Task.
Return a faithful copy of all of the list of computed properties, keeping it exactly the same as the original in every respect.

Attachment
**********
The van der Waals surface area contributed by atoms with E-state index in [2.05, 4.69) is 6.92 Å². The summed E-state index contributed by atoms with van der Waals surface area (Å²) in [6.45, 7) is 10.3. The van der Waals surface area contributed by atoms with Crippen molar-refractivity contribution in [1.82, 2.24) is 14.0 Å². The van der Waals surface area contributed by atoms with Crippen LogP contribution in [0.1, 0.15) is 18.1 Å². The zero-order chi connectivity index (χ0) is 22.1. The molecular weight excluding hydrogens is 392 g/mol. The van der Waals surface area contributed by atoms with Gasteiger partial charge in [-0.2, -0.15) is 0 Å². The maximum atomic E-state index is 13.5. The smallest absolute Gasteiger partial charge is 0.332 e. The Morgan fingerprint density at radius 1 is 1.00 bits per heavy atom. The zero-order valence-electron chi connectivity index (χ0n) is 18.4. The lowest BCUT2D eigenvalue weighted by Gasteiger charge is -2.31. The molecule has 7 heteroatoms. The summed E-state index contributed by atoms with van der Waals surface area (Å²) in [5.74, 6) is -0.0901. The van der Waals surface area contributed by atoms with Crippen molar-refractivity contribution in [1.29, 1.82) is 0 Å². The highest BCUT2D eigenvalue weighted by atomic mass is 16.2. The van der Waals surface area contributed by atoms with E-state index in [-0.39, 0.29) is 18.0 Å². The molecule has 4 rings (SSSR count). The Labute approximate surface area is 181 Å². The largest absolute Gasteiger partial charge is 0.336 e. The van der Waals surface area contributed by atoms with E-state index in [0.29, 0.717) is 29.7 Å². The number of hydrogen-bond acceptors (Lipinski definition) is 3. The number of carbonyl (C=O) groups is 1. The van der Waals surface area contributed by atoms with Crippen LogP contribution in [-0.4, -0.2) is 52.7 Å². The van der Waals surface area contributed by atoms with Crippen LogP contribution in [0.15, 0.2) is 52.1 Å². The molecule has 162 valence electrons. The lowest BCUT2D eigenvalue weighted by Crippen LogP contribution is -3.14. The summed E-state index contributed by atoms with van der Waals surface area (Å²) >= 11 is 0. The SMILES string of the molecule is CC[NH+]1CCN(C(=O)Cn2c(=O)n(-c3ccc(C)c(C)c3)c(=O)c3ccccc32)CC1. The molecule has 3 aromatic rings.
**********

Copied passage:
The van der Waals surface area contributed by atoms with E-state index in [2.05, 4.69) is 6.92 Å². The summed E-state index contributed by atoms with van der Waals surface area (Å²) in [6.45, 7) is 10.3. The van der Waals surface area contributed by atoms with Crippen molar-refractivity contribution in [1.82, 2.24) is 14.0 Å². The van der Waals surface area contributed by atoms with Crippen LogP contribution in [0.1, 0.15) is 18.1 Å². The zero-order chi connectivity index (χ0) is 22.1. The molecular weight excluding hydrogens is 392 g/mol. The van der Waals surface area contributed by atoms with Gasteiger partial charge in [-0.2, -0.15) is 0 Å². The maximum atomic E-state index is 13.5. The smallest absolute Gasteiger partial charge is 0.332 e. The Morgan fingerprint density at radius 1 is 1.00 bits per heavy atom. The zero-order valence-electron chi connectivity index (χ0n) is 18.4. The lowest BCUT2D eigenvalue weighted by Gasteiger charge is -2.31. The molecule has 7 heteroatoms. The summed E-state index contributed by atoms with van der Waals surface area (Å²) in [5.74, 6) is -0.0901. The van der Waals surface area contributed by atoms with Crippen molar-refractivity contribution in [1.29, 1.82) is 0 Å². The highest BCUT2D eigenvalue weighted by atomic mass is 16.2. The van der Waals surface area contributed by atoms with E-state index in [-0.39, 0.29) is 18.0 Å². The molecule has 4 rings (SSSR count). The Labute approximate surface area is 181 Å². The largest absolute Gasteiger partial charge is 0.336 e. The van der Waals surface area contributed by atoms with E-state index in [0.29, 0.717) is 29.7 Å². The number of hydrogen-bond acceptors (Lipinski definition) is 3. The number of carbonyl (C=O) groups is 1. The van der Waals surface area contributed by atoms with Crippen LogP contribution in [-0.4, -0.2) is 52.7 Å². The van der Waals surface area contributed by atoms with Crippen LogP contribution in [0.15, 0.2) is 52.1 Å². The molecule has 162 valence electrons. The lowest BCUT2D eigenvalue weighted by Crippen LogP contribution is -3.14. The summed E-state index contributed by atoms with van der Waals surface area (Å²) >= 11 is 0. The SMILES string of the molecule is CC[NH+]1CCN(C(=O)Cn2c(=O)n(-c3ccc(C)c(C)c3)c(=O)c3ccccc32)CC1. The molecule has 3 aromatic rings.